Prime factorization is unique

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Prime factorization is unique is, in the context of the integers, part of the fundamental theorem of arithmetic. But the claim can also be proven more generally in the context of abstract algebra.



Let [math]\displaystyle{ a }[/math] be an integer and [math]\displaystyle{ a=\left(-1\right)^k\cdot p_1\cdot\text{ . . . }\cdot p_r = \left(-1\right)^l\cdot q_1\cdot\text{ . . . }\cdot q_s }[/math] two prime factorizations of [math]\displaystyle{ a }[/math] where [math]\displaystyle{ k\text{, } l }[/math] are either [math]\displaystyle{ 0 }[/math] or [math]\displaystyle{ 1 }[/math]. The prime factor [math]\displaystyle{ p_1 }[/math] on the left divides the product [math]\displaystyle{ \left(-1\right)^l\cdot q_1\cdot\text{ . . . }\cdot q_s }[/math] on the right, so according to Euclid's lemma (If a prime divides a product it divides one of the factors) [math]\displaystyle{ p_1 }[/math] divides one of the factors [math]\displaystyle{ q_i }[/math] (no prime divides [math]\displaystyle{ \pm 1 }[/math]). So [math]\displaystyle{ p_1 = q_i }[/math] . If we change the order of the [math]\displaystyle{ q_1\text{, . . . , }q_s }[/math] we can assume [math]\displaystyle{ p_1 = q_1 }[/math] and after dividing by [math]\displaystyle{ p_1 }[/math] on both sides we get [math]\displaystyle{ \left(-1\right)^{k}\cdot p_2\cdot\text{ . . . }\cdot p_r = \left(-1\right)^{l}\cdot q_2\cdot\text{ . . . }\cdot q_s }[/math].

By repeating this procedure we can see that [math]\displaystyle{ r=s }[/math], [math]\displaystyle{ k=l }[/math] and that, after reordering, [math]\displaystyle{ p_1= q_1\text{, . . . , }p_r= q_r }[/math].

Integral domains

The same proof as above also works generaly for an integral domain with a few tweaks. But the uniqueness here refers only to uniqueness except for multiplication with a unit, because in the general case prime elements are just defined by the property If a prime divides a product it divides one of the factors. In the case of the integers for example the units are [math]\displaystyle{ 1 }[/math] and [math]\displaystyle{ -1 }[/math], so [math]\displaystyle{ 6=2\cdot 3 = (-2)\cdot (-3) }[/math] is still considered a unique prime factorization even though [math]\displaystyle{ -2, -3 }[/math] would also be prime elements according to this more general definition. (For integers this relative uniqueness is turned into real uniqueness by requiring prime numbers to be positive). Even though there is generally no division operation available in an integral domain one can still "divide" both sides of an equation in the sense that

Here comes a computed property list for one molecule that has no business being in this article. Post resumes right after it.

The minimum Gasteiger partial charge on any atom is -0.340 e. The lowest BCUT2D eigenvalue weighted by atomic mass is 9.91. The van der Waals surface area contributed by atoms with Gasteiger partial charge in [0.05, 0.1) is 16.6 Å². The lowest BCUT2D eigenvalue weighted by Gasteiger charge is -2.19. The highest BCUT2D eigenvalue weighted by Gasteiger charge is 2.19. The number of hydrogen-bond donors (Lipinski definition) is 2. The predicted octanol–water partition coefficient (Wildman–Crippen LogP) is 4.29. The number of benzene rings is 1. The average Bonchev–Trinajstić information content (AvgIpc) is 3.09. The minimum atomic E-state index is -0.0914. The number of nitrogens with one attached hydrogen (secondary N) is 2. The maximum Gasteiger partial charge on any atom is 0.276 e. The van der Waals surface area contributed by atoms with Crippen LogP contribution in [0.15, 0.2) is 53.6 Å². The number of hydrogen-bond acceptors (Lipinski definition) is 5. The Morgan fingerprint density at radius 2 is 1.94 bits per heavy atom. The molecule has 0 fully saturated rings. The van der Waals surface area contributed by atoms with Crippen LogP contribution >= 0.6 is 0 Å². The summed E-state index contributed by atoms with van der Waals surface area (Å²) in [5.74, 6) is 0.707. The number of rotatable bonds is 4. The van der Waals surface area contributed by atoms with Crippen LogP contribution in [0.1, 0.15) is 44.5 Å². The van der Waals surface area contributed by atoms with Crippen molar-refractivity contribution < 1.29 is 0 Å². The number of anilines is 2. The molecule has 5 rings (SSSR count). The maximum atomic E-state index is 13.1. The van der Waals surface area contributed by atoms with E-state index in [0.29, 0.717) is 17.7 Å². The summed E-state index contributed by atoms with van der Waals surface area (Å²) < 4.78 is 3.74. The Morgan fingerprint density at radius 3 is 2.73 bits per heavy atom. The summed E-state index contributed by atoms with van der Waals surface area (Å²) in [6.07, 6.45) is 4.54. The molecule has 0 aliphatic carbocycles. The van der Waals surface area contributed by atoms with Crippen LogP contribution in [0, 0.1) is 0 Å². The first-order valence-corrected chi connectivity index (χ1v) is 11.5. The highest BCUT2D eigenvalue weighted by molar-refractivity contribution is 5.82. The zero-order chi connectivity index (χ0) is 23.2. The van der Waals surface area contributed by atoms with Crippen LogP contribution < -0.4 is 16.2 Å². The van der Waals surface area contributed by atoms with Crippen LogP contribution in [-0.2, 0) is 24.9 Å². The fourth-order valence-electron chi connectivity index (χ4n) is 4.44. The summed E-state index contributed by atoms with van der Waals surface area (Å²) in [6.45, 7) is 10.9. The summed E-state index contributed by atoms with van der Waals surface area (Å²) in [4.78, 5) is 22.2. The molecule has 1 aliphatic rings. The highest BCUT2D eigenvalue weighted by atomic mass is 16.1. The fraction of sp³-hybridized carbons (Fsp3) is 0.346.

[math]\displaystyle{ ax=ay\Rightarrow ax-ay=0\Rightarrow a(x-y)=0\Rightarrow x=y }[/math] if [math]\displaystyle{ a\neq 0 }[/math], since there can be no zero-divisors in an integral domain apart from [math]\displaystyle{ 0 }[/math] itself.
Statement of the claim Prime factorization is unique
Level of certainty Proven
Nature Theoretical
Dependent on

If a prime divides a product it divides one of the factors

Dependency of